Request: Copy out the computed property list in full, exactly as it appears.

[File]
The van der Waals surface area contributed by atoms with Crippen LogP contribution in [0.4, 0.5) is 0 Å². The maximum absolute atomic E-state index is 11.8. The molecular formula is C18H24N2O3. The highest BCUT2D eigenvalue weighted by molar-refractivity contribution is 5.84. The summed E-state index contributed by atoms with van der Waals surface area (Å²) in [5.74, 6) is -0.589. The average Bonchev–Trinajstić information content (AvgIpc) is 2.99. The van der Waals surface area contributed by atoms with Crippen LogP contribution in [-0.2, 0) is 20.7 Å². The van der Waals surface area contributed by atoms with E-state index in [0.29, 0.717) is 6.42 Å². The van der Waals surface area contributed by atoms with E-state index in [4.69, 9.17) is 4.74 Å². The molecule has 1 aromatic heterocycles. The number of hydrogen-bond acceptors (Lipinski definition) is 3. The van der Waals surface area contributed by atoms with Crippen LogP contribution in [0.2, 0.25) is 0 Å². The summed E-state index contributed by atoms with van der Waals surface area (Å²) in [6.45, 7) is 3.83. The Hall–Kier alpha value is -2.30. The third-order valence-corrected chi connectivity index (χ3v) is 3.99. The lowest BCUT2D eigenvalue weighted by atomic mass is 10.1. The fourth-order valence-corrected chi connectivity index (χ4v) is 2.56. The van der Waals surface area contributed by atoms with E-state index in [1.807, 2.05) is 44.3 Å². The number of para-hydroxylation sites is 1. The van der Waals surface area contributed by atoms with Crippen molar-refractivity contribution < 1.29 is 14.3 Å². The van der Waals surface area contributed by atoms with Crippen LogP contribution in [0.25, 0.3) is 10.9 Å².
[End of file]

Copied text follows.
The van der Waals surface area contributed by atoms with Crippen LogP contribution in [0.4, 0.5) is 0 Å². The maximum absolute atomic E-state index is 11.8. The molecular formula is C18H24N2O3. The highest BCUT2D eigenvalue weighted by molar-refractivity contribution is 5.84. The summed E-state index contributed by atoms with van der Waals surface area (Å²) in [5.74, 6) is -0.589. The average Bonchev–Trinajstić information content (AvgIpc) is 2.99. The van der Waals surface area contributed by atoms with Crippen LogP contribution in [-0.2, 0) is 20.7 Å². The van der Waals surface area contributed by atoms with E-state index in [0.29, 0.717) is 6.42 Å². The van der Waals surface area contributed by atoms with E-state index in [4.69, 9.17) is 4.74 Å². The molecule has 1 aromatic heterocycles. The number of hydrogen-bond acceptors (Lipinski definition) is 3. The van der Waals surface area contributed by atoms with Crippen LogP contribution in [0.2, 0.25) is 0 Å². The summed E-state index contributed by atoms with van der Waals surface area (Å²) in [6.45, 7) is 3.83. The Hall–Kier alpha value is -2.30. The third-order valence-corrected chi connectivity index (χ3v) is 3.99. The lowest BCUT2D eigenvalue weighted by atomic mass is 10.1. The fourth-order valence-corrected chi connectivity index (χ4v) is 2.56. The van der Waals surface area contributed by atoms with E-state index in [1.807, 2.05) is 44.3 Å². The number of para-hydroxylation sites is 1. The van der Waals surface area contributed by atoms with Crippen molar-refractivity contribution < 1.29 is 14.3 Å². The van der Waals surface area contributed by atoms with Crippen LogP contribution in [0.25, 0.3) is 10.9 Å².